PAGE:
Syllabus for ME 370
System Dynamics and Control
Spring 2017
Course description
This course is an introduction to the mathematical modeling and control of systems of electrical, mechanical, fluid, thermal, and interdomain (e.g. electromechanical) elements. A system dynamical approach is used, which allows different energy domains to be modeled within a unified framework. Analysis includes the timedomain and frequencydomain. Control systems topics include stability, steadystate errors, and rootlocus design. (Adapted from the course catalog.)
General information
 Office Hours
 MWF 9:20–11 CH 103C
 Location
 Cebula 201B
 Times
 MWF 11:00–11:50 am
 Website
 ME 370 Website
 Moodle
 ME 370 Moodle
secrets
Textbooks
Derek Rowell and David N. Wormley. System Dynamics: An Introduction. Prentice Hall, 1997.
Norman S. Nise. Control Systems Engineering. Seventh Edition. Wiley, 2015.
Notes
Partial notes will be posted here.
Schedule
The following schedule is tentative.
week  topics introduced  reading  assignment due 

general solution of state equations  SD Ch 10  
applied solutions of state equations  SD Ch 10  homework  
transfer functions  SD Ch 12  homework  
fluid and thermal elements  SD Chs 4 & 6  homework  
impedancebased modeling  SD Ch 13  homework  
sinusoidal frequency response  SD Ch 14  homework 

sinusoidal frequency response  SD Ch 14  homework  
frequency domain methods  SD Ch 15  homework Midterm Exam 

frequency domain methods  SD Ch 15  homework  
introduction to control systems  CS Ch 1  homework  
control system stability  CS Ch 6  project focus  
transient response and steadystate errors  CS Ch 7  homework  
rootlocus techniques  CS Ch 8  homework  
rootlocus design  CS Ch 9  homework  
rootlocus design  CS Ch 9  homework  
finals week  Final Exam 
Assignments
Assignment #1
 Do the assigned reading.
 RW Problems 10.1, 10.5, and 10.6.
 Take the weekly homework quiz.
Assignment #2
 Do the assigned reading.
 RW Problems 10.11, 10.12, 10.14, and 10.19. Some of these problems require a computer program to solve. I recommend Matlab or Mathematica, both of which are available in the computer lab.
 Take the weekly homework quiz.
Assignment #3
 Do the assigned reading.
 RW Problems 12.1, 12.3, 12.5, 12.7, 12.15, and 12.23.
 Take the weekly homework quiz.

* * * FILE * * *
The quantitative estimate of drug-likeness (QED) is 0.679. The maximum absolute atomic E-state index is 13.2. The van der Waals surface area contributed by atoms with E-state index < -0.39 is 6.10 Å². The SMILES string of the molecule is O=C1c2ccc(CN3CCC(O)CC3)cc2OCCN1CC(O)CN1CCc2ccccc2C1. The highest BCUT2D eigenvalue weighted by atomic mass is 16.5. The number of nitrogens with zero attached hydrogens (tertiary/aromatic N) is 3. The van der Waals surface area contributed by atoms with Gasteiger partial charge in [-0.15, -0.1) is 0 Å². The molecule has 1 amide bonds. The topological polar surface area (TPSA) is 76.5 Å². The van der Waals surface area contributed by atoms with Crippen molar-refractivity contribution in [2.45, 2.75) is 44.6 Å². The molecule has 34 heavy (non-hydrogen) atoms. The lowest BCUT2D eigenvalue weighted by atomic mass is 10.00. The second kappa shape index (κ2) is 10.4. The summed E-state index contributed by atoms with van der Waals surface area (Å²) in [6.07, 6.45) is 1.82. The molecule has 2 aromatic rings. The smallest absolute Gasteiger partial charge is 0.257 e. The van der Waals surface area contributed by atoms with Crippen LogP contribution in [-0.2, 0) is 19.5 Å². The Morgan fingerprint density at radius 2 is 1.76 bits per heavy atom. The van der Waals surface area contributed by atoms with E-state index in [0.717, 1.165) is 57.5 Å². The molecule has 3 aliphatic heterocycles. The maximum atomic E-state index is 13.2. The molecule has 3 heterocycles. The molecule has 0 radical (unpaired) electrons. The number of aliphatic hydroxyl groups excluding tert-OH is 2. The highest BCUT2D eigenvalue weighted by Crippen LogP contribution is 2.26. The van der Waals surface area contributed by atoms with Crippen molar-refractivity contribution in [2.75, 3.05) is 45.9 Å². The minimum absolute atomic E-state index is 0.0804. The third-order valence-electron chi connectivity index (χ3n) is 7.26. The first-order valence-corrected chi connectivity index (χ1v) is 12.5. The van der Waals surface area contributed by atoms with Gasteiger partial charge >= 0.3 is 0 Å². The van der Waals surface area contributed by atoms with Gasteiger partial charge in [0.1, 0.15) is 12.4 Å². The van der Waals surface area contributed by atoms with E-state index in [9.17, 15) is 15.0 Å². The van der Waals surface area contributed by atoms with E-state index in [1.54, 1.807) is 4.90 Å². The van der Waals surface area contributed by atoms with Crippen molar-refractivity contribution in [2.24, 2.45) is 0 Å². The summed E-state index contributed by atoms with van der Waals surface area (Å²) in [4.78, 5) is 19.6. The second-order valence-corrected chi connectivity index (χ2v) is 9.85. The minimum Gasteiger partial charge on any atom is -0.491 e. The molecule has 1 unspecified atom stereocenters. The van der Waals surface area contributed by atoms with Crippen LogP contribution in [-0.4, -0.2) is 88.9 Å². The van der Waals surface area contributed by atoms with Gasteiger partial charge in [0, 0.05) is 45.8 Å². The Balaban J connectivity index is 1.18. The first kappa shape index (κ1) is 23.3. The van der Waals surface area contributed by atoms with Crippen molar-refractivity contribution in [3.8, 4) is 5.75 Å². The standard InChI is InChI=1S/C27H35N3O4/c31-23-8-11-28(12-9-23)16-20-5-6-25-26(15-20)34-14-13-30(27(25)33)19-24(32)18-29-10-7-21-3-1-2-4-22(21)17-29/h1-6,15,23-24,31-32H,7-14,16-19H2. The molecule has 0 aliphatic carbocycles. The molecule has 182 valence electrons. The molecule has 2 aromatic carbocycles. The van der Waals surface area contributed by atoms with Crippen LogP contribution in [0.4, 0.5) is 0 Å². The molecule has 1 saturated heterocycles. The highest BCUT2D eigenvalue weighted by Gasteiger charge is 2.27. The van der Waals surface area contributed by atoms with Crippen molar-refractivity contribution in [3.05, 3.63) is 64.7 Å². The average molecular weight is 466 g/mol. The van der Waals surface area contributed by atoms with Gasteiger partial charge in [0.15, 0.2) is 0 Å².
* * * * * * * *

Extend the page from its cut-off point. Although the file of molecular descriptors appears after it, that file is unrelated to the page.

Assignment #4
 Do the assigned reading.
 RW Problems 4.11, 4.12, 4.13, 4.14, 5.16, 5.17, and 5.19.
 Take the weekly homework quiz.
Assignment #5
 Do the assigned reading.
 RW Problems 13.3, 13.5, 13.9, 13.10, and 13.18.
 Take the weekly homework quiz.
Assignment #6
 Do the assigned reading.
 RW Problems 14.1, 14.3, 14.4, 14.6, and 14.8 (sketch by hand and check in MATLAB).
 Suggested RW Problems 14.12 and 14.21.
 Suggested problem to help you connect polezero plots to Bode plots: RW Problem 14.9.
 Take the weekly homework quiz.
Assignment #7
 Do the assigned reading.
 RW Problems 15.2, 15.3, 15.8, 15.10, and 15.11.
 Take the weekly homework quiz.
Assignment #8
 Do the assigned reading.
 RW Problems 15.12, 15.13, 15.17, and 15.18 (this last one will probably require some reading of the chapter).
 Take the weekly homework quiz.
Assignment #9
 Do the assigned reading.
 Nise Problems 6.1, 6.5, 6.11, 6.17, 6.19, 6.23, and 6.31.
 Take the weekly homework quiz.
Assignment #10
 Do the assigned reading.
 Nise Problems 7.3, 7.5, 7.16, and 7.18, and 7.45 (you'll have to read Section 7.6 for this one).
 Take the weekly homework quiz.
Assignment #11
 Do the assigned reading.
 Nise Problems 8.2, 8.3, 8.5, 8.11, and 8.18.
 Take the weekly homework quiz.
Assignment #12
 Do the assigned reading.
 Nise Problems 9.1, 9.8, 9.19, 9.25, 9.50.
 Take the weekly homework quiz.
Resources
Class resources will be posted here throughout the semester.
Project
There’s going to be a design project. It’s going to be the best project. Everybody’s saying it. It’s going to be huge.
Kefir does the body good. This page contains the details.
Video lectures
Most lectures will be available online on my YouTube channel. I recommend subscribing and familiarizing yourself with the playlist for this course.
Slack
Everyone is required to join the messaging service called “Slack.” We’ll use it to communicate with each other during the semester. The Slack team you need to join is called me3702017s. That was a signup link, right there.